3. I have Ethan Frome and meant to read it last year, but never did (the story of our [reading] lives, right?). Maybe this year…
    The instant gratification and never being satisfied with what she gets does sound very modern, but maybe it has always been around. I usually do find those types characters unlikable, but often interesting to read about.

    • I think I wish that there had been SOME redeeming quality about her. That she was a good friend whatever was going on in her own life, that she was a great mother, that she was really smart…something.
      I haven’t read Ethan Frome! So that’s another one that I still have to look forward to. Probably.
      It is the story of our reading lives. Once you cross one off the list, you had 10 more.

  4. I haven’t read any Wharton I’m ashamed to say. I need to fix that – but I don’t know after reading this review if I could get past someone being called Undie. That’s just too terrible.

    • Only her father does it but everytime I was like “UGH, NO. STOP.” Before that I thought “mmm Undine is an unusual name, kind of pretty. I wonder why no one uses it anymore?” UNDIE, that’s why.
      If you’re going to start on Wharton, and you should, start with The Age of Innocence. The House of Mirth is my favourite but you want to savour it I think.

  5. Pingback: The Unofficial 2016 TBR Pile Challenge | The Paperback Princess

  6. Glad to hear you enjoyed it! This one is definitely my favourite Wharton novel, partly because Undine’s restless ambition is so fascinating. I like these lines from Wharton’s diary: “Satisfied! What a beggary state! Who would be satisfied with being satisfied?” She doesn’t specify the dates in the novel itself, but in a note on the manuscript she said “The story takes place between 1899 and 1906-7.” (I spent years researching the historical context for the novel and it was a real pleasure to find details like this.)

    I agree that “Undie” is awful. I do like her mother’s description of the link between her name and the word “undoolay, you know, the French for crimping.”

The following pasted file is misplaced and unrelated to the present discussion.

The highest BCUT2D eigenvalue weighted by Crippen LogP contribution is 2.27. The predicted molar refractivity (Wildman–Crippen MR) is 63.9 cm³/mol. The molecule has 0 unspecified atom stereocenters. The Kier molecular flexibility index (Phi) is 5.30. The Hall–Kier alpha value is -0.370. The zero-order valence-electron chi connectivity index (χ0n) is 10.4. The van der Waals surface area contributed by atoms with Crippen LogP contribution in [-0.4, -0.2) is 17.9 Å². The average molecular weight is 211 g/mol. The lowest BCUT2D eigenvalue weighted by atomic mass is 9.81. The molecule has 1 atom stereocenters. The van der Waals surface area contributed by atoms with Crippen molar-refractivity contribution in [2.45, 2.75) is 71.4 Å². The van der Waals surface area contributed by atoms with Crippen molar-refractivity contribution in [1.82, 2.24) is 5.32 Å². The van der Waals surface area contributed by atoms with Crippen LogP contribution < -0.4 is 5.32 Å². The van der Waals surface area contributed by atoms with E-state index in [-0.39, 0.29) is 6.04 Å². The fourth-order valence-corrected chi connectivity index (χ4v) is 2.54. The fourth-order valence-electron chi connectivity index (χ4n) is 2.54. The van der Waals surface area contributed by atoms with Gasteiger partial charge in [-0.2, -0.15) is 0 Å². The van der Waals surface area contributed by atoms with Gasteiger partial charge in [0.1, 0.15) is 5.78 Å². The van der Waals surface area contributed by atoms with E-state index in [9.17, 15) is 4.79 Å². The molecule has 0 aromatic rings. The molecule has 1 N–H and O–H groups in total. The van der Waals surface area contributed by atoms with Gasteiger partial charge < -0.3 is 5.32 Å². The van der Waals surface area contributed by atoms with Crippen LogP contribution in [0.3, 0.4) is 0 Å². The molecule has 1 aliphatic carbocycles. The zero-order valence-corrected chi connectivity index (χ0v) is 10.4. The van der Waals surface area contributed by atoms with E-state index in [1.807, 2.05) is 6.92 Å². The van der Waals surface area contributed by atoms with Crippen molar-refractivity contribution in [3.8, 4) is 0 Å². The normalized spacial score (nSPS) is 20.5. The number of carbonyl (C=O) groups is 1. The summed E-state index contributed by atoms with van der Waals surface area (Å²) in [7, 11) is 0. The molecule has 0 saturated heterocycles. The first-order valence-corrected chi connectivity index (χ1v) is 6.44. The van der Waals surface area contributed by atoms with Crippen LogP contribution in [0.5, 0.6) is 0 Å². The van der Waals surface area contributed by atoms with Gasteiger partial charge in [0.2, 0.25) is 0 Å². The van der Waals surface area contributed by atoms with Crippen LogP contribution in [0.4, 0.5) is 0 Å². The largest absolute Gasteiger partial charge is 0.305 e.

I love The House of Mirth and The Age of Innocence as well, and one of my other favourites is Summer (which she referred to as “the hot Ethan”).

    • Oh thanks for telling me WHEN it takes place. I wondered why there wasn’t more discussion of the state of affairs of Europe among the men. I knew you would have some good tidbits to offer!
      I’ve definitely spent some time thinking about Undine so in that respect, Wharton nailed it. I suspect that this is a book that is maybe better on a second read?
      I’m learning so much – I had no idea Ethan Frome or Summer were books at all! I’m such a Wharton novice!

      • Definitely worth rereading — but then of course I would say that! I also like The Glimpses of the Moon, which has some parallels with The House of Mirth. Oh, and The Mother’s Recompense. And her short stories, especially her ghost stories, and “The Other Two,” which (like Custom) is about ex-husbands. Can’t remember if I’ve told you about the series of blog posts I wrote in honour of the 100th anniversary of The Custom of the Country, including a piece on Wharton’s influence on Julian Fellowes and Candace Bushnell. Anyway, if you’re interested, you can find the link above the header on my website. I’m looking forward to seeing Scarlett Johansson as Undine in the upcoming tv adaptation.

  7. Pingback: 2016 TBR Pile Challenge: Half of a Yellow Sun | The Paperback Princess